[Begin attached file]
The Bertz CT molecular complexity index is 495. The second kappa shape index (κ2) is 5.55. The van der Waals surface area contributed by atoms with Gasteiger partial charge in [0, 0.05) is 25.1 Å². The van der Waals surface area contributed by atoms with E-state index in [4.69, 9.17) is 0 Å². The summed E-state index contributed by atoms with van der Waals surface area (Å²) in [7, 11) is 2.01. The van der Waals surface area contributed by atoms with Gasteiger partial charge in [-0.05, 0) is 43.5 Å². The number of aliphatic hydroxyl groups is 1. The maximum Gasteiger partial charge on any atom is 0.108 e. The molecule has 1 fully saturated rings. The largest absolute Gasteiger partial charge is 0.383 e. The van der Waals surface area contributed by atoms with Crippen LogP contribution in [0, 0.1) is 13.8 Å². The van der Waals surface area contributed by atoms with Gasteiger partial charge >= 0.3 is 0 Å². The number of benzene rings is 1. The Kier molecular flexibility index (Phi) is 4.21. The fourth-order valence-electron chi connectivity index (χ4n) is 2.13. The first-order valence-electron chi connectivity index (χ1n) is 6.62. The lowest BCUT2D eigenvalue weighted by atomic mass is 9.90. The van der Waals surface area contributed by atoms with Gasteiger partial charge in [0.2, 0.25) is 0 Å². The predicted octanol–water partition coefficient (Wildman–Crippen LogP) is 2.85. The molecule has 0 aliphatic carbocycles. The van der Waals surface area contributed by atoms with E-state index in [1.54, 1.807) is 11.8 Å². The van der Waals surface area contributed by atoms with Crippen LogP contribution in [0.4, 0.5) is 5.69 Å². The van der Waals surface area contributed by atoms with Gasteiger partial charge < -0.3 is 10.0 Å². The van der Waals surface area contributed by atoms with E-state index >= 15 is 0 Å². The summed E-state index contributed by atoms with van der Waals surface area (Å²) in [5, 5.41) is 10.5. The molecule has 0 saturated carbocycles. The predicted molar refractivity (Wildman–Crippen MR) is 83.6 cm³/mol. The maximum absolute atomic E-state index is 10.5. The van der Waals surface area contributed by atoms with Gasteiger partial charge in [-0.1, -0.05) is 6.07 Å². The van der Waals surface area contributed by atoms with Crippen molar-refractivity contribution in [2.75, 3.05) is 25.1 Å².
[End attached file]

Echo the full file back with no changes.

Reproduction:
The Bertz CT molecular complexity index is 495. The second kappa shape index (κ2) is 5.55. The van der Waals surface area contributed by atoms with Gasteiger partial charge in [0, 0.05) is 25.1 Å². The van der Waals surface area contributed by atoms with E-state index in [4.69, 9.17) is 0 Å². The summed E-state index contributed by atoms with van der Waals surface area (Å²) in [7, 11) is 2.01. The van der Waals surface area contributed by atoms with Gasteiger partial charge in [-0.05, 0) is 43.5 Å². The number of aliphatic hydroxyl groups is 1. The maximum Gasteiger partial charge on any atom is 0.108 e. The molecule has 1 fully saturated rings. The largest absolute Gasteiger partial charge is 0.383 e. The van der Waals surface area contributed by atoms with Crippen LogP contribution in [0, 0.1) is 13.8 Å². The van der Waals surface area contributed by atoms with Gasteiger partial charge >= 0.3 is 0 Å². The number of benzene rings is 1. The Kier molecular flexibility index (Phi) is 4.21. The fourth-order valence-electron chi connectivity index (χ4n) is 2.13. The first-order valence-electron chi connectivity index (χ1n) is 6.62. The lowest BCUT2D eigenvalue weighted by atomic mass is 9.90. The van der Waals surface area contributed by atoms with Gasteiger partial charge in [0.2, 0.25) is 0 Å². The predicted octanol–water partition coefficient (Wildman–Crippen LogP) is 2.85. The molecule has 0 aliphatic carbocycles. The van der Waals surface area contributed by atoms with E-state index in [1.54, 1.807) is 11.8 Å². The van der Waals surface area contributed by atoms with Crippen LogP contribution in [0.4, 0.5) is 5.69 Å². The van der Waals surface area contributed by atoms with Gasteiger partial charge < -0.3 is 10.0 Å². The van der Waals surface area contributed by atoms with E-state index >= 15 is 0 Å². The summed E-state index contributed by atoms with van der Waals surface area (Å²) in [5, 5.41) is 10.5. The molecule has 0 saturated carbocycles. The predicted molar refractivity (Wildman–Crippen MR) is 83.6 cm³/mol. The maximum absolute atomic E-state index is 10.5. The van der Waals surface area contributed by atoms with Gasteiger partial charge in [-0.1, -0.05) is 6.07 Å². The van der Waals surface area contributed by atoms with Crippen molar-refractivity contribution in [2.75, 3.05) is 25.1 Å².